By Carol Fredrek, Registered Psychologist
1. Attention: listen to your body instead of mistrusting it and your body will tell you what it needs – hunger, pain, pleasure.
2. Appreciation: recognize the value of what your body has to offer you – sexual, athletic, aesthetic. Celebrate all of the amazing things that your body does for you – running, dancing, breathing, laughing, dreaming.
3. Acceptance: accept your imperfections and limitations and you will be freer to take pleasure in the beautiful parts of yourself rather than yearning what you don’t have.
You are probably asking yourself “How do I move through these steps?”. It is important to remind yourself that it has taken years to get to where you are today so it will take time to change those negative tapes that you have learned. This will be a very powerful healing journey for you. Rather than pursuing beauty desperately you will pursue it joyfully.
You will need to work on each level of body image:
Mirrors make you more conscious, more critical and more conforming. Check your frequency of mirror use by gathering baseline data on how many mirrors you use – at home, at work, in your purse, magnifying mirrors, rear view mirrors. How many times a day do you look in a mirror? How much time do you spend in front of each mirror? Then ask yourself a few questions. What am I looking at? What am I looking for? What am I expecting? You may want to get rid of certain mirrors & shorten the time you spend in front of the mirror. An excellent exercise to do is “The Imaginary Mind Mirror” from Marcia Germaine Hutchinson’s book Transforming Body Image.
Automatic Irrational Thoughts lead to distorted body image and produce bad feelings. If you change those beliefs you will change how you feel about your body and yourself. There are four cognitive errors that can lead to these bad feelings: exaggerating, personalizing, emotional reasoning, and jumping to conclusions. A psychiatrist by the name of Aaron Beck developed a method of examining your thoughts, identifying the cognitive error, and challenging the defeating beliefs.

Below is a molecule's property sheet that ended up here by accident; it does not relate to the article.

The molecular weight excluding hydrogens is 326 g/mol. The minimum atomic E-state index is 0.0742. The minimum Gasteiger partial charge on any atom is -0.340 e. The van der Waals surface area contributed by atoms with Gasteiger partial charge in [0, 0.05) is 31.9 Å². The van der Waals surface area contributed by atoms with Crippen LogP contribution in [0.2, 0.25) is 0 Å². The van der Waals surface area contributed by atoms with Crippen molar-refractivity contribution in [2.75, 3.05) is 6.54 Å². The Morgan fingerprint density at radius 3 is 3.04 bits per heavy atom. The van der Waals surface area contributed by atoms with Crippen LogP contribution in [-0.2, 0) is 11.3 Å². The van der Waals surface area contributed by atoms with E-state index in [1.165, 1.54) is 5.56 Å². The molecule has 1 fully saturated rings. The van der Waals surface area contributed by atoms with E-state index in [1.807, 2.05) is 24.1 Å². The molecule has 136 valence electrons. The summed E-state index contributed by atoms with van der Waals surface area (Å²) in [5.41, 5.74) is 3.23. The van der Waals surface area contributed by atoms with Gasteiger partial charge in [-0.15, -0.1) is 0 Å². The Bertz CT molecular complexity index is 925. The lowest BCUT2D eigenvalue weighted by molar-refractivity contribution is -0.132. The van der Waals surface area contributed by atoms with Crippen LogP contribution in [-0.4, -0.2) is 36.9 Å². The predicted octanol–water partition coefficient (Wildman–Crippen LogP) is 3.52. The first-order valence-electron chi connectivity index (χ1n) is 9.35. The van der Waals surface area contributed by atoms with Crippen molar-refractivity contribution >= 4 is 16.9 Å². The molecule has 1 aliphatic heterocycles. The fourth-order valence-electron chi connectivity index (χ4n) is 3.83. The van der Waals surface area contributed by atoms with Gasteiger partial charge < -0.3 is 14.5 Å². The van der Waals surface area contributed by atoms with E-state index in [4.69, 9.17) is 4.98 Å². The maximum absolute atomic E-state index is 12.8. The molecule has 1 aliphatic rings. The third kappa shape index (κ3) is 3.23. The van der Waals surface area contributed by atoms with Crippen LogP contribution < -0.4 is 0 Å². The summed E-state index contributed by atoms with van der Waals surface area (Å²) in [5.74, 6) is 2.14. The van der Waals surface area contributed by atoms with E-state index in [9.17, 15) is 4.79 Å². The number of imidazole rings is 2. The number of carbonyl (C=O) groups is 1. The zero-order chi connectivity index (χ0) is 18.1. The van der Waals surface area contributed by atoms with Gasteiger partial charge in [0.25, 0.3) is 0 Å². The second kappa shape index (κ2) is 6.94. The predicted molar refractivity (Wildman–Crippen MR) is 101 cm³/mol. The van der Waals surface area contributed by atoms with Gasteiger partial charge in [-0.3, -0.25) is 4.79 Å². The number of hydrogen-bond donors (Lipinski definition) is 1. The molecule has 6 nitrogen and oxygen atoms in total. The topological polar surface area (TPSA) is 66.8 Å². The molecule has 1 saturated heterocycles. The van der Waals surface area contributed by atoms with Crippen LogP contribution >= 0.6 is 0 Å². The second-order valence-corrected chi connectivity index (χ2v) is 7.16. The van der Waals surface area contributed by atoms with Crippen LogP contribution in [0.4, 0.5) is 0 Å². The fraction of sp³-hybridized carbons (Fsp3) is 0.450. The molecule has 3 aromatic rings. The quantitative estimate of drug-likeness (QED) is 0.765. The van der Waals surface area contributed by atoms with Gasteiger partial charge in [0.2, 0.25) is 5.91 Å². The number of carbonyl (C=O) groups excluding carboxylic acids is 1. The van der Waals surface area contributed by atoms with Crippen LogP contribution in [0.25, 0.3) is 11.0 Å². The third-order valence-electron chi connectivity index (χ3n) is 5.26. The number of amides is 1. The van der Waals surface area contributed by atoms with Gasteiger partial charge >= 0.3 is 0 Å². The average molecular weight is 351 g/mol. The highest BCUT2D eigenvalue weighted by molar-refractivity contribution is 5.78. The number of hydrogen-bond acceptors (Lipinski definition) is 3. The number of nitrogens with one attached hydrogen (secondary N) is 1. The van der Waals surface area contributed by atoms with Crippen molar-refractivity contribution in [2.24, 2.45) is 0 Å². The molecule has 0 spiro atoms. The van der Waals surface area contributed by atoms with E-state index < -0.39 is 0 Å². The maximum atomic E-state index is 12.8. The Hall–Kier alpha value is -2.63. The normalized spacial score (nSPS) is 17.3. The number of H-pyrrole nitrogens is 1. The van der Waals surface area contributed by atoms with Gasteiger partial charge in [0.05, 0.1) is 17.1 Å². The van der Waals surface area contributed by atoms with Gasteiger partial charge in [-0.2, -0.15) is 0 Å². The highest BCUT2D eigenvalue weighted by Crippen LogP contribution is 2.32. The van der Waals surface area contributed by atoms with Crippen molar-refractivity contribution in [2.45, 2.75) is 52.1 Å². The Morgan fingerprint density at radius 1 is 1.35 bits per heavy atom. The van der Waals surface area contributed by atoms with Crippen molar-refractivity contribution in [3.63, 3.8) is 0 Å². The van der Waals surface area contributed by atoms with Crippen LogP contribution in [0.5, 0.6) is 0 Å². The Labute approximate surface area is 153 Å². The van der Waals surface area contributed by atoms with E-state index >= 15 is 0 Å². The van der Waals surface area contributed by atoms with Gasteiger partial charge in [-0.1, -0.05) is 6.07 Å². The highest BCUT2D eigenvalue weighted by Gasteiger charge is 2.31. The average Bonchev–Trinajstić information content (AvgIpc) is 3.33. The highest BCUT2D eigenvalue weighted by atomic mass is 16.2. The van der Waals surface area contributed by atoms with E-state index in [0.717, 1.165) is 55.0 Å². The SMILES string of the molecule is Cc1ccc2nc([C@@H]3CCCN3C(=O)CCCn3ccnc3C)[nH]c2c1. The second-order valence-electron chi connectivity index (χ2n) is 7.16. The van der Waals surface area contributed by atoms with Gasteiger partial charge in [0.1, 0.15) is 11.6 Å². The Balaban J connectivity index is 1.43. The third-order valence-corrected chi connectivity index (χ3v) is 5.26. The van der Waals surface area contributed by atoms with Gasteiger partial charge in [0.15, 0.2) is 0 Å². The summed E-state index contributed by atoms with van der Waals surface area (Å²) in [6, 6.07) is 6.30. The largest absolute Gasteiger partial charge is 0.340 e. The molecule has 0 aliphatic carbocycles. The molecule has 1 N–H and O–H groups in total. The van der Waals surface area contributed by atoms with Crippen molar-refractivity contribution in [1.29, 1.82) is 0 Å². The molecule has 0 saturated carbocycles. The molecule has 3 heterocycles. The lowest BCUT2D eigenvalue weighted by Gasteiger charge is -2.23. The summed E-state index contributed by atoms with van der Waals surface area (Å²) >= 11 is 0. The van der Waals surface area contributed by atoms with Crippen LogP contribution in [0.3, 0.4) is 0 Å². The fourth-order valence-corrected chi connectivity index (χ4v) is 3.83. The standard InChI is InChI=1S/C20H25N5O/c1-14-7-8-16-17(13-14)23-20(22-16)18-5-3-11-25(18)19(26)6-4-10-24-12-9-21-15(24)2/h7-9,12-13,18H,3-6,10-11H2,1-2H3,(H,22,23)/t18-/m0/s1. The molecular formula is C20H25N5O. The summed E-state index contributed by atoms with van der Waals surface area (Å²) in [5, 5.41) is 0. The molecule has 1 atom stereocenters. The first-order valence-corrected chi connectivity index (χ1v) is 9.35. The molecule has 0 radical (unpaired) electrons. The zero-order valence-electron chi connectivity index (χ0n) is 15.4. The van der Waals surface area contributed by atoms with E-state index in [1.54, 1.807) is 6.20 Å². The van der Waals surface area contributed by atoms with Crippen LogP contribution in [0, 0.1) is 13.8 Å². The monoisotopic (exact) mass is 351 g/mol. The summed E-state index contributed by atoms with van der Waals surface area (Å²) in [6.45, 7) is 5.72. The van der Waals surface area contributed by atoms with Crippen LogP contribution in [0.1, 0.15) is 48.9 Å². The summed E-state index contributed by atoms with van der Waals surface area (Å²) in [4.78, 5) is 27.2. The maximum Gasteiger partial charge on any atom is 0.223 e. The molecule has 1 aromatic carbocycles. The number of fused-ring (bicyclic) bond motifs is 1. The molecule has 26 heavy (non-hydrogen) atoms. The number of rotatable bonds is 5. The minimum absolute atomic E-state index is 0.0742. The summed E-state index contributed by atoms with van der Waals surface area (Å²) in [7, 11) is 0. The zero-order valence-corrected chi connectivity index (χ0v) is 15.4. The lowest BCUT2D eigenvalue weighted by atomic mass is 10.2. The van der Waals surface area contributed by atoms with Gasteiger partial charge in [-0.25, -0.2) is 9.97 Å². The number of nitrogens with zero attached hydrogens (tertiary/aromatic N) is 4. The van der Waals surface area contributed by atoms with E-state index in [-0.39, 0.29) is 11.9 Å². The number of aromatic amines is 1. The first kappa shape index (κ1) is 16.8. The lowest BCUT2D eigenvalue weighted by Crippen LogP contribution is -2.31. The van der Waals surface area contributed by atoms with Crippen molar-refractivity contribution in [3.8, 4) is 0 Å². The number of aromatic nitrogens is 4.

Awareness of one’s felt sense: feeling sensations and responses in your body, knowing how to move your body, where your body is in space, and where your body parts are in relation to one another. Many women are disconnected from their bodies. An excellent exercise to help move toward a greater connection with your body is an exercise from Marcia Germaine Hutchinson’s book Transforming Body Image titled “The Imaginal Body”.
Rolling Back the Years: what we learn about our bodies and ourselves during childhood, adolescence and young adulthood become engraved into our body images and carried over into our later years. Our families can influence our body image through their own body images. And what we learn from the women in our lives and the men in our lives also influence our body image.
Five Ways to Love Your Body
1. Walk with your head held high, supported by pride & confidence in yourself as a person.
2. Wear comfortable clothes that you like and that feel good to your body.
3. Be your body’s friend and supporter, not its enemy.
4. Every morning when you wake up, thank your body for resting and rejuvenating itself so you can enjoy the day.
5. Put a sign on each of your mirrors saying, “I’m beautiful inside and out.”
Adapted from Transforming Body Image by Marcia Germaine Hutchinson and Body Love by Rita Freedman
Carol Fredrek, MA, R. Psych. is a Registered Psychologist that has worked in the areas of women’s issues, disordered eating and body image for over two decades. If you need support and guidance in changing your body image call Carol Fredrek for a 30 MINUTE FREE PHONE CONSULTATION at (403) 249-9337 or send me an email at firstname.lastname@example.org